Physiotherapist Orla Crosse of the Sports Surgery Clinic explains how to deal with two of the most common and problematic running injuries: shin splints and Iliotibial band syndrome.
Two of the most common running-related injuries I see in the clinic, and indeed in my own running group, are shin splints and Iliotibal band syndrome. If you have a race or event coming up they can put a serious wall in front of you, bringing you to a painful stop each time you put on your runners. Frustration! I’ve heard it all, from ‘try golf ball massage’ to ‘change runners frequently’ and ‘regular deep tissue massage on the shin bone’. The good news, though, is that you can control many variables that cause these issues, you can change the situation. Such overuse conditions are usually affected by your running biomechanics (how you run), leg strength and flexibility. Research has shown that many common running injuries such as ITB symptoms and shin splints could have been prevented if deficits had been identified and addressed earlier. Sports physiotherapists can identify in advance whether physical limitations or deficits exist which may lead to or delay the recovery of current injuries.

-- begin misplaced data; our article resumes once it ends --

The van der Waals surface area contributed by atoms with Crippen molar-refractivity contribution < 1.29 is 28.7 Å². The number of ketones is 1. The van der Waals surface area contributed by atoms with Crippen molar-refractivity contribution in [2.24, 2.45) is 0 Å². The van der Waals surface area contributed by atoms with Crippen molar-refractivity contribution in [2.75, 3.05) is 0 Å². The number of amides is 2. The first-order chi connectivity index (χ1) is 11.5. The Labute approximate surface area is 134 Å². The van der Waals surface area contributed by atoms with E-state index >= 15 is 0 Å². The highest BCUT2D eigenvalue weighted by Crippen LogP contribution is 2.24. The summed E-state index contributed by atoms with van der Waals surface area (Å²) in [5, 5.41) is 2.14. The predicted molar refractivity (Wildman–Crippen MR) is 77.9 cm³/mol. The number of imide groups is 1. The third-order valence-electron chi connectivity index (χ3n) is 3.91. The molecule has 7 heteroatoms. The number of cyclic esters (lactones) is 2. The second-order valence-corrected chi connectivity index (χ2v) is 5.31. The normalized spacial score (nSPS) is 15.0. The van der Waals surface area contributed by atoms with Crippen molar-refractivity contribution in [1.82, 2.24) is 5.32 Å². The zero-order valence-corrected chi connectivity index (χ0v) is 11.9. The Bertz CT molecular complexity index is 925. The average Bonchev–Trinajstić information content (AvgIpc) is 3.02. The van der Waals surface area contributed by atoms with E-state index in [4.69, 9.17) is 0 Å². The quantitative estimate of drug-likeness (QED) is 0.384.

This term relates to pain below the knee in the front of the shins. Most of us have experienced pain along the front of our shins either during or after a run at some point.
Shin splints are caused by many issues which a chartered physiotherapist can discuss with you. Overpronation, worn shoes and inadequate stretching regime or running continuously on a deviated surface (Irish country roads!) are influential factors. True shins splints often occur because of an imbalance between the muscles at the back of your leg (calf) and the front (tibialis anterior).
Iliotibial Band Syndrome
This is an umbrella term for knee pain that can present on the outside of your knee. It is a stubborn and nagging injury and usually occurs after an amount of mileage has built up, but can also affect those new to running.
The underlying causes of pain with ITBS are varied but tend to have a few common threads between patients. Overuse and inflexibility can shorten the ITB. Also, ITB length is influenced by our leg biomechanics or ‘hip – knee – foot’ alignment. Runners who develop ITB pain may overpronate, have a leg length discrepancy, and suffer from weak hip abductor or gluteal muscles. When the ITB reaches the knee it becomes narrow and friction can occur between it and the underlying bone; this causes inflammation, thickening and pain.
|Click here for the full article in which physiotherapist, Orla Crosse recommends treatments for these common running injuries.|